I recently led a survey of more than 20,000 U.S. Christians about their giving. Pouring over the results, I learned something critical: the two biggest obstacles to living generously are fear and identity. The data showed that all believers, whether they are rich or poor, wrestle with these same insecurities.
By Patrick Johnson
It’s no surprise that fear and identity are huge barriers to generosity. In the U.S., narratives of scarcity surround our culture and stoke fear that we must accumulate as much wealth as possible to secure a future of “taking life easy.” Modern marketing tells us that if we don’t have a certain car, a 401k, or particular lifestyle, then we don’t have enough.
This mindset runs counter to the mental maps that Jesus gave us, which is the biblical narrative of abundance. The Bible tells us that Christ is enough for us and that, through our loving Father, we have everything we need. We can seek first the Kingdom of God and know that what we need will be provided.
Think about this: During his ministry, Jesus gave up all worldly possessions. The Son of God, who owned everything, became poor to walk the earth. He wasn’t getting rich in ministry. In fact, he was funded by a group of women who provided for him with their own means (Luke 8:1-3). Yet when he spoke, he had this amazing abundance mindset because he knew who his Father was.
“Fear not, little flock, for it is your Father’s good pleasure to give you the kingdom.”
Jesus compassionately urged his followers not to fear. But it was not empty encouragement. The reason they didn’t need to fear is that their Father owns everything. That’s why Jesus could tell them, “Sell your possessions and give to the poor. Provide purses for yourselves that will not wear out, a treasure in heaven that will never fail, where no thief comes near and no moth destroys” (Luke 12:32-33).
Our Father owns everything, and he has given us the role of stewarding all of it. And he’s generous, which means he has given us the role of being generous sowers in his image. As we are faithful stewards, we can also be generous sowers … without fear.
How do we shift (or maintain) a mindset that leads to fearless generosity?
Here are three questions that can help
- Who is God?
Knowing who God is has to be the first step, and we only need to look at nature to see he is generous. If we think about how he provides for our daily needs and gives us a life and a world full of wonders we could have never dreamed up ourselves, we will see God’s generosity. We can walk with gratitude and without fear, knowing Jesus is enough for us and, through him, we have enough.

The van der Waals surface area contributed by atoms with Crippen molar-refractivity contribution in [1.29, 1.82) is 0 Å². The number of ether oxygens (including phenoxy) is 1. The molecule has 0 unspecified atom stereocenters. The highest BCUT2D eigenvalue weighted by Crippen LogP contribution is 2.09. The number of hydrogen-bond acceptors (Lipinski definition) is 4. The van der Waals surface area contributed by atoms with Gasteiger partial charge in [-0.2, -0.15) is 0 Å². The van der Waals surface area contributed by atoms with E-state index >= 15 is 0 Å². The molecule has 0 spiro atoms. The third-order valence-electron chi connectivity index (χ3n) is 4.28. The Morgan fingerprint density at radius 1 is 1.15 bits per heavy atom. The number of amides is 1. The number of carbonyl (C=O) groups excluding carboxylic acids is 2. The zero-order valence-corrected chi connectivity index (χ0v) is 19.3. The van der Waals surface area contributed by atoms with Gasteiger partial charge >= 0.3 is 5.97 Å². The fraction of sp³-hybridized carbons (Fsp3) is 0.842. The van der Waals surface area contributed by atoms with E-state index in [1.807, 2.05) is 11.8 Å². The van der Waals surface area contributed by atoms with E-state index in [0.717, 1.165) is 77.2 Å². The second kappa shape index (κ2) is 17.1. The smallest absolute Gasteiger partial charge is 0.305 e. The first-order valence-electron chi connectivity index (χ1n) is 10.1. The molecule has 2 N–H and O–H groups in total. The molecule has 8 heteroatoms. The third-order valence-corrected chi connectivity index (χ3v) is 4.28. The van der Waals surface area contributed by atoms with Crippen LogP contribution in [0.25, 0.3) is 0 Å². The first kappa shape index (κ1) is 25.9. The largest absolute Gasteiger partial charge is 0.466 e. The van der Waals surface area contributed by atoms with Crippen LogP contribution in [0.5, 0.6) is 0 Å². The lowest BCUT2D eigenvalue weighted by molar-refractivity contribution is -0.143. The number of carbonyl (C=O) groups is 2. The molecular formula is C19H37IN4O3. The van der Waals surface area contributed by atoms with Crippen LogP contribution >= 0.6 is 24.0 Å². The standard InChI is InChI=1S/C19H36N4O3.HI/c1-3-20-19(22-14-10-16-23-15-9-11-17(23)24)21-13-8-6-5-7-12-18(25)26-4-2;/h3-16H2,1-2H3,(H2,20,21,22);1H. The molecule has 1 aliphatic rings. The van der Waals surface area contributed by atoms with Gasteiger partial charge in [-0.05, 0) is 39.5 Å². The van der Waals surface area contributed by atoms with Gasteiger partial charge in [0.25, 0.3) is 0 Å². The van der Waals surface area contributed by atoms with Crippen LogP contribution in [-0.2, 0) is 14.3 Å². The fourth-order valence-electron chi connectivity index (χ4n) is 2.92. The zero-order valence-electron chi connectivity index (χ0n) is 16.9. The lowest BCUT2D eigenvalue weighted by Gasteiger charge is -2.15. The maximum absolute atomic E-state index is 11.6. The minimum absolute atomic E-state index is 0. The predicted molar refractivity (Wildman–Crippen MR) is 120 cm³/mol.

- Who am I?
If we believe God is a generous Father, and that we are made in his image, then we must believe that we are invited to reflect that generosity too. He shares the joy of generosity with us, making us his generous disciples. We are made in the image of God to live gratefully and generously – to live with an abundance mindset. If we chase the things of this world, we live a counterfeit life, because we are hardwired to reflect the image of a generous God. In him, we are enough.
- How can we live together?
When we know who God is and are grateful that we are created in his image, then we can live out who we are made to be. And that brings joy. When Jesus came to announce the good news of the kingdom, it was one of sharing, community, and relationship. It was not a kingdom of saving money so that we would, one day, be financially independent. Imagine what it might look like if we poured ourselves out for those around us in a generous way. We could truly change the world for good!
In Proverbs 30:7-9, a wise man named Agur prayed that God would not give him more than he could handle, either in wealth or poverty. In both cases, Agur was afraid that he might fail. There’s that fear and identity again. But what a precious, humble, relatable prayer. Agur knew who God was and wanted nothing to separate him from his Father’s love.
May we, too, know who our Father is, and generously sow all he has entrusted to us with joyful gratitude every day.